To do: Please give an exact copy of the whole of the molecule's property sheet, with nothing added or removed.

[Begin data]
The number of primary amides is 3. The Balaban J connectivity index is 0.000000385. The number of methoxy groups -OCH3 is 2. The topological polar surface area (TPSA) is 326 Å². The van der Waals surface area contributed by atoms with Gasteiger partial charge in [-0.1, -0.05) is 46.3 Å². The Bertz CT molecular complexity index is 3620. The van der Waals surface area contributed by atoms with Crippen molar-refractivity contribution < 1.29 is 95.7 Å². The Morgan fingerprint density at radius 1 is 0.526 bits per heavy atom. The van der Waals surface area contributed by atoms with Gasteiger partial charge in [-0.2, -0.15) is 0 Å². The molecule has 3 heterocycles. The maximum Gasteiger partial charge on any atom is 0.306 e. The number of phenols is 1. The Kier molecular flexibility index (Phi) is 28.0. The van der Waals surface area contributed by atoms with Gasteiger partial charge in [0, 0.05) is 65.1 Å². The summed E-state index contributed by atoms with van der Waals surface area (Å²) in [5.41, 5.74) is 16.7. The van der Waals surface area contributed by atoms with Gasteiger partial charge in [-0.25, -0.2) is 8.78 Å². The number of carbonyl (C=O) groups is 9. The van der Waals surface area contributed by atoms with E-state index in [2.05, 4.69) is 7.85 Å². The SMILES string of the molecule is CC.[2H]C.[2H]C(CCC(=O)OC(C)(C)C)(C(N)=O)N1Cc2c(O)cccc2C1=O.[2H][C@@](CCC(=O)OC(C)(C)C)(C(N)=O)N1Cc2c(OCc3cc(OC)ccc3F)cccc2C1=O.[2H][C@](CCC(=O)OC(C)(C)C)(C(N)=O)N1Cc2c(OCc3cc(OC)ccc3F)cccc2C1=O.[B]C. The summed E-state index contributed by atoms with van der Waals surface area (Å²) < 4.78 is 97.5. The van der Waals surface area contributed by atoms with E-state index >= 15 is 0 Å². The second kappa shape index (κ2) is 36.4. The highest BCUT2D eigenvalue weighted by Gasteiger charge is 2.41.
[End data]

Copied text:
The number of primary amides is 3. The Balaban J connectivity index is 0.000000385. The number of methoxy groups -OCH3 is 2. The topological polar surface area (TPSA) is 326 Å². The van der Waals surface area contributed by atoms with Gasteiger partial charge in [-0.1, -0.05) is 46.3 Å². The Bertz CT molecular complexity index is 3620. The van der Waals surface area contributed by atoms with Crippen molar-refractivity contribution < 1.29 is 95.7 Å². The Morgan fingerprint density at radius 1 is 0.526 bits per heavy atom. The van der Waals surface area contributed by atoms with Gasteiger partial charge in [-0.2, -0.15) is 0 Å². The molecule has 3 heterocycles. The maximum Gasteiger partial charge on any atom is 0.306 e. The number of phenols is 1. The Kier molecular flexibility index (Phi) is 28.0. The van der Waals surface area contributed by atoms with Gasteiger partial charge in [0, 0.05) is 65.1 Å². The summed E-state index contributed by atoms with van der Waals surface area (Å²) in [5.41, 5.74) is 16.7. The van der Waals surface area contributed by atoms with Gasteiger partial charge in [-0.25, -0.2) is 8.78 Å². The number of carbonyl (C=O) groups is 9. The van der Waals surface area contributed by atoms with E-state index in [2.05, 4.69) is 7.85 Å². The SMILES string of the molecule is CC.[2H]C.[2H]C(CCC(=O)OC(C)(C)C)(C(N)=O)N1Cc2c(O)cccc2C1=O.[2H][C@@](CCC(=O)OC(C)(C)C)(C(N)=O)N1Cc2c(OCc3cc(OC)ccc3F)cccc2C1=O.[2H][C@](CCC(=O)OC(C)(C)C)(C(N)=O)N1Cc2c(OCc3cc(OC)ccc3F)cccc2C1=O.[B]C. The summed E-state index contributed by atoms with van der Waals surface area (Å²) < 4.78 is 97.5. The van der Waals surface area contributed by atoms with E-state index >= 15 is 0 Å². The second kappa shape index (κ2) is 36.4. The highest BCUT2D eigenvalue weighted by Gasteiger charge is 2.41.